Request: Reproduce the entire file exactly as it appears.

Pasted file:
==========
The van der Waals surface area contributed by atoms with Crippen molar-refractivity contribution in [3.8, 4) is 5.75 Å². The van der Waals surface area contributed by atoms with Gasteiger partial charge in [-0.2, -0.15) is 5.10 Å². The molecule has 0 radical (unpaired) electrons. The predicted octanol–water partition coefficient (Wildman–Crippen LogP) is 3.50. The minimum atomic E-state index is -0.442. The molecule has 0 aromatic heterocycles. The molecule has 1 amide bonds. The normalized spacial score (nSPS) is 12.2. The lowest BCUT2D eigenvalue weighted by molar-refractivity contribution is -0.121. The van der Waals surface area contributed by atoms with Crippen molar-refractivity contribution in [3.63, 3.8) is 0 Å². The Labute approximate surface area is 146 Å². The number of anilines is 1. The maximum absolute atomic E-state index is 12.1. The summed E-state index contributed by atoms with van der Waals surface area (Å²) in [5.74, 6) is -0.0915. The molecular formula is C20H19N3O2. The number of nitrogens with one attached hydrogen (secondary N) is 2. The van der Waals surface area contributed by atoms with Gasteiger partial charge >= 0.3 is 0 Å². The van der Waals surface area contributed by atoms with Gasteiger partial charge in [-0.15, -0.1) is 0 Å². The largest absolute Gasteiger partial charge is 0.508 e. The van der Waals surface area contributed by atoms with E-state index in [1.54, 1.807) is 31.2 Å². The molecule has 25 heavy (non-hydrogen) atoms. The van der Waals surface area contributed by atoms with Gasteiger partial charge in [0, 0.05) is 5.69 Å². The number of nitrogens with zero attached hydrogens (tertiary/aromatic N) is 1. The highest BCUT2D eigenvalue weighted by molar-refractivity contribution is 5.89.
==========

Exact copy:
The van der Waals surface area contributed by atoms with Crippen molar-refractivity contribution in [3.8, 4) is 5.75 Å². The van der Waals surface area contributed by atoms with Gasteiger partial charge in [-0.2, -0.15) is 5.10 Å². The molecule has 0 radical (unpaired) electrons. The predicted octanol–water partition coefficient (Wildman–Crippen LogP) is 3.50. The minimum atomic E-state index is -0.442. The molecule has 0 aromatic heterocycles. The molecule has 1 amide bonds. The normalized spacial score (nSPS) is 12.2. The lowest BCUT2D eigenvalue weighted by molar-refractivity contribution is -0.121. The van der Waals surface area contributed by atoms with Crippen molar-refractivity contribution in [3.63, 3.8) is 0 Å². The Labute approximate surface area is 146 Å². The number of anilines is 1. The maximum absolute atomic E-state index is 12.1. The summed E-state index contributed by atoms with van der Waals surface area (Å²) in [5.74, 6) is -0.0915. The molecular formula is C20H19N3O2. The number of nitrogens with one attached hydrogen (secondary N) is 2. The van der Waals surface area contributed by atoms with Gasteiger partial charge >= 0.3 is 0 Å². The van der Waals surface area contributed by atoms with Gasteiger partial charge in [-0.15, -0.1) is 0 Å². The largest absolute Gasteiger partial charge is 0.508 e. The van der Waals surface area contributed by atoms with E-state index in [1.54, 1.807) is 31.2 Å². The molecule has 25 heavy (non-hydrogen) atoms. The van der Waals surface area contributed by atoms with Gasteiger partial charge in [0, 0.05) is 5.69 Å². The number of nitrogens with zero attached hydrogens (tertiary/aromatic N) is 1. The highest BCUT2D eigenvalue weighted by molar-refractivity contribution is 5.89.